Two members of Arizona’s congressional delegation with a contentious history are striking a bipartisan note when it comes to land and mining issues.
The Arizona Daily Sun reports that Democratic U.S. Rep. Ann Kirkpatrick and Republican U.S. Rep. Paul Gosar spoke Friday in Flagstaff in support of a land exchange bill that would permit plans for a copper mine.
The bill, which the U.S. House of Representatives passed on Thursday, would allow Resolution Copper Mining Co. to develop the project 65 miles east of Phoenix.
Conservationists and American Indian groups say the project could threaten sacred land.
“I don’t like our ancestral lands being raided by the U.S. Congress,” said Phil Stago, a member of the White Mountain Apache tribe.
Gosar said previous archaeological and historical investigations have not turned up any documented proof that the area was ever sacred to the tribe. Kirkpatrick said the Apache Leap, a cultural landmark, will not be part of a land exchange. The bill requires that a federal environmental study take place before any deal is approved, she added.
Kirkpatrick lost her 1st Congressional District seat to Gosar in 2010 but was re-elected in 2012 and this year. Gosar now represents the 4th Congressional District. The one-time opponents disagree on issues such as immigration and the federal budget. But the land exchange legislation has been a demonstration of unity that voters want to see more of from Congress, Kirkpatrick said.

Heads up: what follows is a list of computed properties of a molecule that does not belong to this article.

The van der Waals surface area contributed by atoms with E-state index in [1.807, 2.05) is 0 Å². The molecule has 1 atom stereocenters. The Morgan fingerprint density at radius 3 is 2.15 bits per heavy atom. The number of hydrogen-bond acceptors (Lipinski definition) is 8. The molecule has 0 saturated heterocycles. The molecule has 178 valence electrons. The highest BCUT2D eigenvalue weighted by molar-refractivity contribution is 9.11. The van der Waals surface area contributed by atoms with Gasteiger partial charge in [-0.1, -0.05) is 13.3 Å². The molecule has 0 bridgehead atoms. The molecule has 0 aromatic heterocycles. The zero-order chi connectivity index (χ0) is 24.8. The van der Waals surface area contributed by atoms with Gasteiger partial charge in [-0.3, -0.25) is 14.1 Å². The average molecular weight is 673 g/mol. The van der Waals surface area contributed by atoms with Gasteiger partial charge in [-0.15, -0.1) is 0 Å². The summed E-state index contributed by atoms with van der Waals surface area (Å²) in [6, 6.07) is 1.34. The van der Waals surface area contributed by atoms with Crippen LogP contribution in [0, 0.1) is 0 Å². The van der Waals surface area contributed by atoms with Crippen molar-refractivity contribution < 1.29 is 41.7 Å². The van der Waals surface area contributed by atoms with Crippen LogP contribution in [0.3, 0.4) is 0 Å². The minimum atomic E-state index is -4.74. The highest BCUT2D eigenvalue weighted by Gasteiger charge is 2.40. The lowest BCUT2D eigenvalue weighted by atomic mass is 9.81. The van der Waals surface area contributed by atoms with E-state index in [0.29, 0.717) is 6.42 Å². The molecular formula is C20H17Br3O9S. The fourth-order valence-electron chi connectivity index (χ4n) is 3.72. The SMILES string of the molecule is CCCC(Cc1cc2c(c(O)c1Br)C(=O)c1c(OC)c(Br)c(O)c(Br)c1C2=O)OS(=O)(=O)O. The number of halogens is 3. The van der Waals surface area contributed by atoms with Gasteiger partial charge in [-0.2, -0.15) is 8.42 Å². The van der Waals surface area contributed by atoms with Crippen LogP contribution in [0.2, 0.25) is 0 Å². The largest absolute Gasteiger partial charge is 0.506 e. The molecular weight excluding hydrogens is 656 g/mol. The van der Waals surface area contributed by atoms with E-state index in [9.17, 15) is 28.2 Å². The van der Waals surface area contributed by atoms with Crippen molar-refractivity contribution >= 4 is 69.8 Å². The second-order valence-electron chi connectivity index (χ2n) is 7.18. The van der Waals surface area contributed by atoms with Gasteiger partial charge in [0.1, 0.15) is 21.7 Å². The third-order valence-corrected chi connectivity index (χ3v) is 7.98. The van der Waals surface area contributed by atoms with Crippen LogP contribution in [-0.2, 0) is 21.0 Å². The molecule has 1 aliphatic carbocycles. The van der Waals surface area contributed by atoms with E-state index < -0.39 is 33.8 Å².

“People have been giving us feedback that they like it that we work together and they want to see more of that,” Kirkpatrick said. “We don’t agree on everything, but if we can have that civil discussion today I think that’s really successful.”
Another issue they both are throwing support behind is allowing state and county governments to oversee funding of federal parks and recreation areas in the event of sequestration. They also both advocate a forest-thinning project meant to reduce wildfire risks in northern Arizona. Both, however, said the Four Forest Restoration Initiative has not ramped up as much as residents would like.
Kirkpatrick spokesman D.B. Mitchell said the federal legislators plan to hold more joint discussions in the near future.